Pittsburgh's North Side has perhaps the most interesting history of any of the many geographical entities that comprise the City of Pittsburgh and its environs.

It all started in 1820 when the first bridge was built connecting Allegheny City (Now the North Side) with Pittsburgh. From that point on, Allegheny City grew at a rapid pace. By 1880, beautiful mansions lined Ridge Avenue, while down on General Robinson Street a few so-called "sporting houses" were in evidence. From local conversations it appeared that nobody ever visited these houses, but they did seem to survive quite well.

By 1884 Allegheny City was inhabited by a mixture of ethnic cultures. The Scotch and Irish settled to the west towards Manchester while the English gathered within the Commons in the center of Allegheny City. The Germans chose to settle in the east of Allegheny City in what became known as Dutchtown.

It was in this atmosphere that George Rahn decided to strike out on his own and leave the employ of his uncle, who operated a broom factory on Spring Garden Avenue, to become the proprietor of a saloon at 900 East Ohio Street.

As Allegheny City continued to grow and prosper, so did George Rahn's business. By the turn of the century, George was able to sell his saloon business and purchase the Farmers and Drovers Hotel at 539 Second Street (now Suisomn Street) in the most fashionable section of Dutchtown. The Farmers and Drovers Hotel (now the Allegheny Room at Max's) was a popular overnight stop for the drivers of the wagons coming in from the north with produce and wares for sale in the busy market houses of Allegheny City and Pittsburgh.

The hospitality business proved good to George and in 1903 the Hotel Rahn was erected on a vacant lot on the corner of Middle and Second Streets. This building now houses the main bar and dining room at Max's. From the elegant hand carved back bar with the beveled glass mirrors that was brought to Allegheny City from the St. Louis Exposition to the white ceramic tile walls and five colored patterned tile floors, no cost was spared. Brass chandeliers that featured a combination of both gas and electric lamps provided the illumination for the bar and dining rooms. Solid oak ice boxes stocked the many beers produced by Allegheny City breweries. As popular then as it still is today is the Dutch Club Beer brewed by the Eberhardt and Ober Brewing Company on Troy Hill Road.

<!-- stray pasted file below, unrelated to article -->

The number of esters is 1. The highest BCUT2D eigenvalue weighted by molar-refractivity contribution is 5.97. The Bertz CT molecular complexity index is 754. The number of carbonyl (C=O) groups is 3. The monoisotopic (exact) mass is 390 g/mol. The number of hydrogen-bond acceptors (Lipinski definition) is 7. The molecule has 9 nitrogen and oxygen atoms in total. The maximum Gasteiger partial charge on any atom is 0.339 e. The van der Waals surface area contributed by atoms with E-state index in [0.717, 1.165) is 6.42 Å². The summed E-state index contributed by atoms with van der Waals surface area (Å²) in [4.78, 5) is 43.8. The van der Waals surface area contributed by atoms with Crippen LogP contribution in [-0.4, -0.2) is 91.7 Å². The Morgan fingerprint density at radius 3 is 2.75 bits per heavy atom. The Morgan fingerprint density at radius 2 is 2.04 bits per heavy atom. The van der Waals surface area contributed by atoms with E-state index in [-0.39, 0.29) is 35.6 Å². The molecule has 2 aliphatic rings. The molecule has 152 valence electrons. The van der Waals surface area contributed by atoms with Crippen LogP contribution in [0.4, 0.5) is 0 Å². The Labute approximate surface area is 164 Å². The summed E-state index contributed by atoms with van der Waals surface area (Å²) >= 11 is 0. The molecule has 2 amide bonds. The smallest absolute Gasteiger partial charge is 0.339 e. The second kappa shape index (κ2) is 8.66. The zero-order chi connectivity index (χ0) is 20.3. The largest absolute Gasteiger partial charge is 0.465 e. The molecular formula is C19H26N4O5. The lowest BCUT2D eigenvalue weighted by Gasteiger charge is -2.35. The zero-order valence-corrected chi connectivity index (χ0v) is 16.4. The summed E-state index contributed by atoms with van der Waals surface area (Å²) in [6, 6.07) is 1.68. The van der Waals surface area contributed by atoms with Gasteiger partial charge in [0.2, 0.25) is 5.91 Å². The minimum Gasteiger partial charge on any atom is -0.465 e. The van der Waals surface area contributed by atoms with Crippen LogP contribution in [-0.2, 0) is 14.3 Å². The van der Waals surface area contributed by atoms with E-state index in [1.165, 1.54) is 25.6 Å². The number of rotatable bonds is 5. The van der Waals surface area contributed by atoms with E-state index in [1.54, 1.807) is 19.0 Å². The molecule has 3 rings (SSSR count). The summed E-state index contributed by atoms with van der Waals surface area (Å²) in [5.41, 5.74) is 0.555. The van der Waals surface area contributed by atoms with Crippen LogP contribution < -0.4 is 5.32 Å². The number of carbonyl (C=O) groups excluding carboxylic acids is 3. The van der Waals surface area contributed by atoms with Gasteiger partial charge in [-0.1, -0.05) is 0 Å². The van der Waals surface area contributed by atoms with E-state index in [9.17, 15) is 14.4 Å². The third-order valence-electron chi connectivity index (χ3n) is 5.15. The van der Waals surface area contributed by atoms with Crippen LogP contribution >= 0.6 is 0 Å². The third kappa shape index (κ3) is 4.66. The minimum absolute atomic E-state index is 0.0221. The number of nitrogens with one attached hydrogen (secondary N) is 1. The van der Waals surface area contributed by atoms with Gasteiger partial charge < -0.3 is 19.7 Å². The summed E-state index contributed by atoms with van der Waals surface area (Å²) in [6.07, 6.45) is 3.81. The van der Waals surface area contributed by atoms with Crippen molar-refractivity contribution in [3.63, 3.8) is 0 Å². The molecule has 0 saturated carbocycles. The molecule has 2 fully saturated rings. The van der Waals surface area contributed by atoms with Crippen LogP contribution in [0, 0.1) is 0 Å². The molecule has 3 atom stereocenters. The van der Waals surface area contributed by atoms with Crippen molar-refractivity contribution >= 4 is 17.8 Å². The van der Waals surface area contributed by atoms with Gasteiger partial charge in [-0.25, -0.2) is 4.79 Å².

George's wife Katherine's good food became well known throughout all of Allegheny City. The smell of fresh baked apple pies coming from the second floor kitchen greeted the early riser at the Hotel Rahn. A dumbwaiter from the second floor kitchen carried the popular "Dutch" influenced meals to the dining rooms on the first floor of the hotel.

In 1907, after a bitter fight, the City of Pittsburgh annexed Allegheny City and the grandeur of Allegheny began to diminish. Seven years later, on New Years Eve in 1914, tragedy struck the Rahn Family. A guest at the hotel, having too much to drink, became rowdy and George Rahn was forced to expel this inebriated patron from the bar. In the process of doing so, one of the swinging doors at the entrance hit George on the head, causing a severe concussion. George died New Years Day at Allegheny General Hospital at the age of 61. A cousin, Harry Rahn, helped Katherine operate the hotel until her death in 1920. The Rahn estate was liquidated and the hotel sold.

During prohibition, the former Rahn Hotel was a well known speakeasy. An outside visitor to the North Side during prohibition would have been surprised because beer, wine and bootleg liquor flowed so well here. After prohibition the bar and hotel were operated by Joe Miller whose grandon, Gene Miller, operates an insurancy agency on East Ohio Street. In 1944, the business was sold to Charley Niederst, who operated the bar and hotel until 1970 when the business was purchased by Jennie and Lou Lardo. In 1977, the business and real estate was purchased by the present owners who changed the name to Max and Erma's Allegheny Tavern. A dispute with the large food chain from Columbus, Ohio, over the name caused the name Erma to be dropped several years ago.

Extensive work was done on the physical plant to restore it to the grandeur of earlier years. We invite you to browse through the dining rooms and Ratskeller. In the Allegheny Room is a color lithograph of the Eberhardt and Ober Brewery. The framed opening in the ceiling of Erma's Dining Room is all that remains of the dumbwaiter that carried the food from the second floor kitchens to the first floor dining rooms. The ice box in the bar has been keeping beer cold since 1903 and the wooden beer cooler in the basement has stored the draft beer that flows from the taps at the main bar for over eighty years. The wine cooler in the Allegheny Room and the cast iron stove in the Ratskeller once graced the second floor kitchen at the Hotel Rahn. A picture of the bar taken shortly after the hotel opened in 1903 is displayed in our main dining area. We thank Eddie and Doe Rahn for presenting Max's with this picture.

We hope that your experience at Max's reflects the same hospitality that has been a part of this "Neighborhood gathering place" since the turn of the century.